The house was getting dim, and so she lit a candle and started to search the house carefully, room by room. The house wasn’t very big, but it was cold. She made a mental note to start the fire again as soon as she went back into the kitchen.
She bit her lip, her heart pounding in her chest. What if accepting the job with the soldiers had caused her to miss something dangerous happening to him?
She told herself not to be silly, that just because she wasn’t popular didn’t mean that someone was going to rush into the house and kidnap her father, or worse. She had clearly been reading too many books, which was also frowned upon.
She tried to keep her love for books a secret because it was frowned upon for a woman to lose her head in books so much, or at all. However, Hermione didn’t think that she could ever make it through life if she didn’t have books to escape to. Books were her entertainment when there was nothing else, including the lonely days she spent in the house while her father was at work.
She often tried to keep her ability to read a secret too, because many women frowned upon it. Her mother had taught her to read and write, and Hermione often asked for paper and ink or a book whenever people asked her what she wanted. Of course, the only person who really asked her was her father, and she was honoured by how much he must save up to give her gifts for her birthdays or Christmas. Other girls might think that it was not a very exciting gift, but Hermione felt that it was the most exciting gift in the world. Her mother had understood, as she was the one who had taught her to read. It had been in secret, and Hermione had never asked her mother where she learned. She had just taken great joy in the process of learning and then reading the stories.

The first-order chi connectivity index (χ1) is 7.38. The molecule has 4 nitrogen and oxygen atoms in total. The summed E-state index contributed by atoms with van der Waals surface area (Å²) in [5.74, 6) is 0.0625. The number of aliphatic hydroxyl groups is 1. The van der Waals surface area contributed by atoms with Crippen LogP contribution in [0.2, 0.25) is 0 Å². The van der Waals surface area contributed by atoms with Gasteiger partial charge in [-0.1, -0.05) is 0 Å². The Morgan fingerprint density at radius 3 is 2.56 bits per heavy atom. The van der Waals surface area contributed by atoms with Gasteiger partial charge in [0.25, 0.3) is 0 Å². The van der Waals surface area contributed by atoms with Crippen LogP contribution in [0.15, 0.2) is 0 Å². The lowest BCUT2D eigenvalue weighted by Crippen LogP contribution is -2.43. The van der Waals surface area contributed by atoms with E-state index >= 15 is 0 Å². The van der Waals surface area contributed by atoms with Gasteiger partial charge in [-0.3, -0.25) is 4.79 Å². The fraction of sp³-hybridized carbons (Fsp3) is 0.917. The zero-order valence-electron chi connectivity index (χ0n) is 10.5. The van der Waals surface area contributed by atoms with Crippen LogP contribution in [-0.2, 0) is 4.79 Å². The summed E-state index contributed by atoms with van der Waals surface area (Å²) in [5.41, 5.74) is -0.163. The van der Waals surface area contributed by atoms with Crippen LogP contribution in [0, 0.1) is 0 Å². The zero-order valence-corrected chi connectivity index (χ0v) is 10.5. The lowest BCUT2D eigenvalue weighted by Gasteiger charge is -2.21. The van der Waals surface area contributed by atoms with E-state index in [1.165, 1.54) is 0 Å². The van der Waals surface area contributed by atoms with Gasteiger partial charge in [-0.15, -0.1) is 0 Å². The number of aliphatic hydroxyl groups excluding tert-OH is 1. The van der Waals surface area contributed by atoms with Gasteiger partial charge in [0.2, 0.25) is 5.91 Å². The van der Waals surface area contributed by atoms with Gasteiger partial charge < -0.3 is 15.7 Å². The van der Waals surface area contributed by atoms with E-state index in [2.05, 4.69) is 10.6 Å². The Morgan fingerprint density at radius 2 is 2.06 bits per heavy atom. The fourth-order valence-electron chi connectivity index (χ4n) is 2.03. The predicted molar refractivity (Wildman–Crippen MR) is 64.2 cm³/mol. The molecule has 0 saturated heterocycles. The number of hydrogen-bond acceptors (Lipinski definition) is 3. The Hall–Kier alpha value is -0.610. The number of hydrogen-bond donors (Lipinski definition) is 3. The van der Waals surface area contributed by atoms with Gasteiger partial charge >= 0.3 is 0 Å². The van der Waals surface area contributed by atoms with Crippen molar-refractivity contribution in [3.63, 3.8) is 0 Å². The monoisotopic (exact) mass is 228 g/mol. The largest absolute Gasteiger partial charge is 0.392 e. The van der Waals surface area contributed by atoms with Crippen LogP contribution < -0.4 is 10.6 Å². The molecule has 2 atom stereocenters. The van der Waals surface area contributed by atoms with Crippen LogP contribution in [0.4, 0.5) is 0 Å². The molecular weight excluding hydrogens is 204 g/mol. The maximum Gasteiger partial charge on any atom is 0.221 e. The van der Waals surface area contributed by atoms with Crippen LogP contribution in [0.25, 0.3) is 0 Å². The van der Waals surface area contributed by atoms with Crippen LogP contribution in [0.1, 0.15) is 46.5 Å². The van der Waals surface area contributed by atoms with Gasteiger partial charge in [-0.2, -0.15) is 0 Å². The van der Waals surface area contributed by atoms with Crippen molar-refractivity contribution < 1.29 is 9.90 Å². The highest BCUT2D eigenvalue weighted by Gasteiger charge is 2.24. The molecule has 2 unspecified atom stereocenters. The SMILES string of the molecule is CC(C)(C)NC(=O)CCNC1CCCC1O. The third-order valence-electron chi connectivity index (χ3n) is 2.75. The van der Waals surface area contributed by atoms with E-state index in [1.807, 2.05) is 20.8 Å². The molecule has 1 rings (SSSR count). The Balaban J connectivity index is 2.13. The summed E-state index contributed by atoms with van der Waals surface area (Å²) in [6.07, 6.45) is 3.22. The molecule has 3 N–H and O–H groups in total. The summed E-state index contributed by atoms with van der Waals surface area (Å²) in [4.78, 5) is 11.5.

Her father would not appreciate the fact that she was dreaming up all these fantasies, and so she made herself go and sit at the table again. She pulled up her journal and dipped her pen in the ink before putting it to the page.
Today I went to the market.
She let the words dry for a moment and contemplated. What else did she wanted to write? Despite the fact that she told her father everything, she was worried that someone might read her journal, perhaps in the future, and think horrid things about the raw thoughts in her head.
Often, she could override these thoughts, and today was one of those days.
Viola was there, and she made sure to make a scene, as usual. She had her usual gaggle of women with her, but luckily, Jules frightened her off by saying that her father was looking for her. I am grateful to God that I have a father who is not cruel and supports my outings, even if all I do is go to the market and then return home.
Soldiers had bought nearly everything at the market, so I had to settle for some undesirable fruits and vegetables. I still have not done anything with the apples, but I shall do that tomorrow; they will survive one more day.
On the way home, there was a group of soldiers who decided to show their verbal affection for me. I accepted their offer to make lunch in exchange for a few coins, but one proposed marriage.
I refused, obviously. I was not interested in such a man, and we had just met. It was my first proposal.
I suppose I just wanted to record that.
I am not sure if I want there to be others. I am not sure if there will be others at all. But I am certainly not accepting his.
I know that Father wants me to marry, and I do not want to disappoint him. However, there is no one I want to marry and no one who wants to marry me. Except for the soldier, who is already stricken from my mind.
Perhaps I am destined to be alone. I have given much thought to this, and I am not sure if it is the worst thing in the world.